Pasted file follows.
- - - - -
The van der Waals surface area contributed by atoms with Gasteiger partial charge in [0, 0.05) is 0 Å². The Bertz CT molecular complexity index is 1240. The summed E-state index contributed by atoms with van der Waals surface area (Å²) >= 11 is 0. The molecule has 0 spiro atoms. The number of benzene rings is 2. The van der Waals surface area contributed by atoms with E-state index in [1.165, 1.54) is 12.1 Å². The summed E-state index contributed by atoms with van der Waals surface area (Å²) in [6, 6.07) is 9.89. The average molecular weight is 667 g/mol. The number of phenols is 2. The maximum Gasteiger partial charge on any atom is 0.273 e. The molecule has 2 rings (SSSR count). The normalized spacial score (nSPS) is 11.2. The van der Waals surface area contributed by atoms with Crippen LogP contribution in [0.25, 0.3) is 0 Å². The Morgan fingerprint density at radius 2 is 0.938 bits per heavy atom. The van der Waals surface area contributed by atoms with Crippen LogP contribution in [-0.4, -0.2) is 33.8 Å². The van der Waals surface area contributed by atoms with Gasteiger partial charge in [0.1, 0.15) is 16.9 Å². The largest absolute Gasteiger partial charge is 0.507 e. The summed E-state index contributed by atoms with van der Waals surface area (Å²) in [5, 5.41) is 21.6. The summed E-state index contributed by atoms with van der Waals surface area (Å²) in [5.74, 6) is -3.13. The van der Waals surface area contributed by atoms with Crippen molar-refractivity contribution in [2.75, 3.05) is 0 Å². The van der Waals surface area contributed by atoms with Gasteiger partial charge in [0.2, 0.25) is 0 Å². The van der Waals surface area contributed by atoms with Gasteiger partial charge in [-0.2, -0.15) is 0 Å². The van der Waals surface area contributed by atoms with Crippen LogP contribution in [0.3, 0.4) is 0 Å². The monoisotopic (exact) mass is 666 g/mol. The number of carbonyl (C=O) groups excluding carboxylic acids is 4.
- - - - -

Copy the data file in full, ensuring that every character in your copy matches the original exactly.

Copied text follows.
The van der Waals surface area contributed by atoms with Gasteiger partial charge in [0, 0.05) is 0 Å². The Bertz CT molecular complexity index is 1240. The summed E-state index contributed by atoms with van der Waals surface area (Å²) >= 11 is 0. The molecule has 0 spiro atoms. The number of benzene rings is 2. The van der Waals surface area contributed by atoms with E-state index in [1.165, 1.54) is 12.1 Å². The summed E-state index contributed by atoms with van der Waals surface area (Å²) in [6, 6.07) is 9.89. The average molecular weight is 667 g/mol. The number of phenols is 2. The maximum Gasteiger partial charge on any atom is 0.273 e. The molecule has 2 rings (SSSR count). The normalized spacial score (nSPS) is 11.2. The van der Waals surface area contributed by atoms with Crippen LogP contribution in [0.25, 0.3) is 0 Å². The Morgan fingerprint density at radius 2 is 0.938 bits per heavy atom. The van der Waals surface area contributed by atoms with Crippen LogP contribution in [-0.4, -0.2) is 33.8 Å². The van der Waals surface area contributed by atoms with Gasteiger partial charge in [0.1, 0.15) is 16.9 Å². The largest absolute Gasteiger partial charge is 0.507 e. The summed E-state index contributed by atoms with van der Waals surface area (Å²) in [5, 5.41) is 21.6. The summed E-state index contributed by atoms with van der Waals surface area (Å²) in [5.74, 6) is -3.13. The van der Waals surface area contributed by atoms with Crippen molar-refractivity contribution in [2.75, 3.05) is 0 Å². The van der Waals surface area contributed by atoms with Gasteiger partial charge in [0.2, 0.25) is 0 Å². The van der Waals surface area contributed by atoms with Gasteiger partial charge in [-0.2, -0.15) is 0 Å². The van der Waals surface area contributed by atoms with Crippen LogP contribution in [0.3, 0.4) is 0 Å². The monoisotopic (exact) mass is 666 g/mol. The number of carbonyl (C=O) groups excluding carboxylic acids is 4.